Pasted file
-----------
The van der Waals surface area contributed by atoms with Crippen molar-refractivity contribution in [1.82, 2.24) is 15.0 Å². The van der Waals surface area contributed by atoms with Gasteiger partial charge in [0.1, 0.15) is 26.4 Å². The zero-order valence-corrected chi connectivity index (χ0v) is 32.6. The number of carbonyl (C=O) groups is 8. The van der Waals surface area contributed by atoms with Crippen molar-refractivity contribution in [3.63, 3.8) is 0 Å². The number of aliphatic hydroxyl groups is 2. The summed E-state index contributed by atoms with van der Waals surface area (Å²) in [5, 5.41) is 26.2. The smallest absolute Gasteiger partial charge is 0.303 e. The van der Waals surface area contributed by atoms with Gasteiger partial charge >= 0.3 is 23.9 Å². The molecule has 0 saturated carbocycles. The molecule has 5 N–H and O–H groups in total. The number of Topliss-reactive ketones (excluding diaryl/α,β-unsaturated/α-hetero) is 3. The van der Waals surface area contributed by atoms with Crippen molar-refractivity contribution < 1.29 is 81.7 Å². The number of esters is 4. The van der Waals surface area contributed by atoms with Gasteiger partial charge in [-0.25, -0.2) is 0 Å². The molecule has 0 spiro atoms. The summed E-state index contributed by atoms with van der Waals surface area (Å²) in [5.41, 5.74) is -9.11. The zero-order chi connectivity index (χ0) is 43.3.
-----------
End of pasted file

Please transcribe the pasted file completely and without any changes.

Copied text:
The van der Waals surface area contributed by atoms with Crippen molar-refractivity contribution in [1.82, 2.24) is 15.0 Å². The van der Waals surface area contributed by atoms with Gasteiger partial charge in [0.1, 0.15) is 26.4 Å². The zero-order valence-corrected chi connectivity index (χ0v) is 32.6. The number of carbonyl (C=O) groups is 8. The van der Waals surface area contributed by atoms with Crippen molar-refractivity contribution in [3.63, 3.8) is 0 Å². The number of aliphatic hydroxyl groups is 2. The summed E-state index contributed by atoms with van der Waals surface area (Å²) in [5, 5.41) is 26.2. The smallest absolute Gasteiger partial charge is 0.303 e. The van der Waals surface area contributed by atoms with Gasteiger partial charge >= 0.3 is 23.9 Å². The molecule has 0 saturated carbocycles. The molecule has 5 N–H and O–H groups in total. The number of Topliss-reactive ketones (excluding diaryl/α,β-unsaturated/α-hetero) is 3. The van der Waals surface area contributed by atoms with Crippen molar-refractivity contribution < 1.29 is 81.7 Å². The number of esters is 4. The van der Waals surface area contributed by atoms with Gasteiger partial charge in [-0.25, -0.2) is 0 Å². The molecule has 0 spiro atoms. The summed E-state index contributed by atoms with van der Waals surface area (Å²) in [5.41, 5.74) is -9.11. The zero-order chi connectivity index (χ0) is 43.3.